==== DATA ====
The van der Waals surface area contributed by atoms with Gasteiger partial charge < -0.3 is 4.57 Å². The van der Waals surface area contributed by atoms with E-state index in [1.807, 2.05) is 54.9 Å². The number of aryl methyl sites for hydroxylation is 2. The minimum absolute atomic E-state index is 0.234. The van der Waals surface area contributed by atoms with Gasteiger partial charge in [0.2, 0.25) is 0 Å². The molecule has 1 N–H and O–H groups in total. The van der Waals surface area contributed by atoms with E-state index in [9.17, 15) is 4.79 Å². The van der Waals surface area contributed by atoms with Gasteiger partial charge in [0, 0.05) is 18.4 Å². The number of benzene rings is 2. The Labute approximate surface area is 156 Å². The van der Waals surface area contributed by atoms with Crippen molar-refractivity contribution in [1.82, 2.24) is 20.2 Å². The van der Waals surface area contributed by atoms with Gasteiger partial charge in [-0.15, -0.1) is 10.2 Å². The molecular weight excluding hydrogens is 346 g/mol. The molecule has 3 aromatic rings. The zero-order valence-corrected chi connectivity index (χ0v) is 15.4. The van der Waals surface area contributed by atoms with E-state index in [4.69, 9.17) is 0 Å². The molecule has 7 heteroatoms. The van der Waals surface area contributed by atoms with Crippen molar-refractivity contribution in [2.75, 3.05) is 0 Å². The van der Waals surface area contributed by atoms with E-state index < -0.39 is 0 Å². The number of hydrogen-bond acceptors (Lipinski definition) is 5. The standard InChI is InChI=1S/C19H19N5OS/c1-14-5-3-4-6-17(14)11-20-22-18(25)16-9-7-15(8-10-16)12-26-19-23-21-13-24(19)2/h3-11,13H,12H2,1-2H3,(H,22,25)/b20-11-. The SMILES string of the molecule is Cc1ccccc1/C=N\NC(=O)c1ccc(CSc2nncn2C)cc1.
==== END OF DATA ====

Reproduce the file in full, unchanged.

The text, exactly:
The van der Waals surface area contributed by atoms with Gasteiger partial charge < -0.3 is 4.57 Å². The van der Waals surface area contributed by atoms with E-state index in [1.807, 2.05) is 54.9 Å². The number of aryl methyl sites for hydroxylation is 2. The minimum absolute atomic E-state index is 0.234. The van der Waals surface area contributed by atoms with Gasteiger partial charge in [0.2, 0.25) is 0 Å². The molecule has 1 N–H and O–H groups in total. The van der Waals surface area contributed by atoms with E-state index in [9.17, 15) is 4.79 Å². The van der Waals surface area contributed by atoms with Gasteiger partial charge in [0, 0.05) is 18.4 Å². The number of benzene rings is 2. The Labute approximate surface area is 156 Å². The van der Waals surface area contributed by atoms with Crippen molar-refractivity contribution in [1.82, 2.24) is 20.2 Å². The van der Waals surface area contributed by atoms with Gasteiger partial charge in [-0.15, -0.1) is 10.2 Å². The molecular weight excluding hydrogens is 346 g/mol. The molecule has 3 aromatic rings. The zero-order valence-corrected chi connectivity index (χ0v) is 15.4. The van der Waals surface area contributed by atoms with E-state index in [4.69, 9.17) is 0 Å². The molecule has 7 heteroatoms. The van der Waals surface area contributed by atoms with Crippen molar-refractivity contribution in [2.75, 3.05) is 0 Å². The van der Waals surface area contributed by atoms with E-state index < -0.39 is 0 Å². The number of hydrogen-bond acceptors (Lipinski definition) is 5. The standard InChI is InChI=1S/C19H19N5OS/c1-14-5-3-4-6-17(14)11-20-22-18(25)16-9-7-15(8-10-16)12-26-19-23-21-13-24(19)2/h3-11,13H,12H2,1-2H3,(H,22,25)/b20-11-. The SMILES string of the molecule is Cc1ccccc1/C=N\NC(=O)c1ccc(CSc2nncn2C)cc1.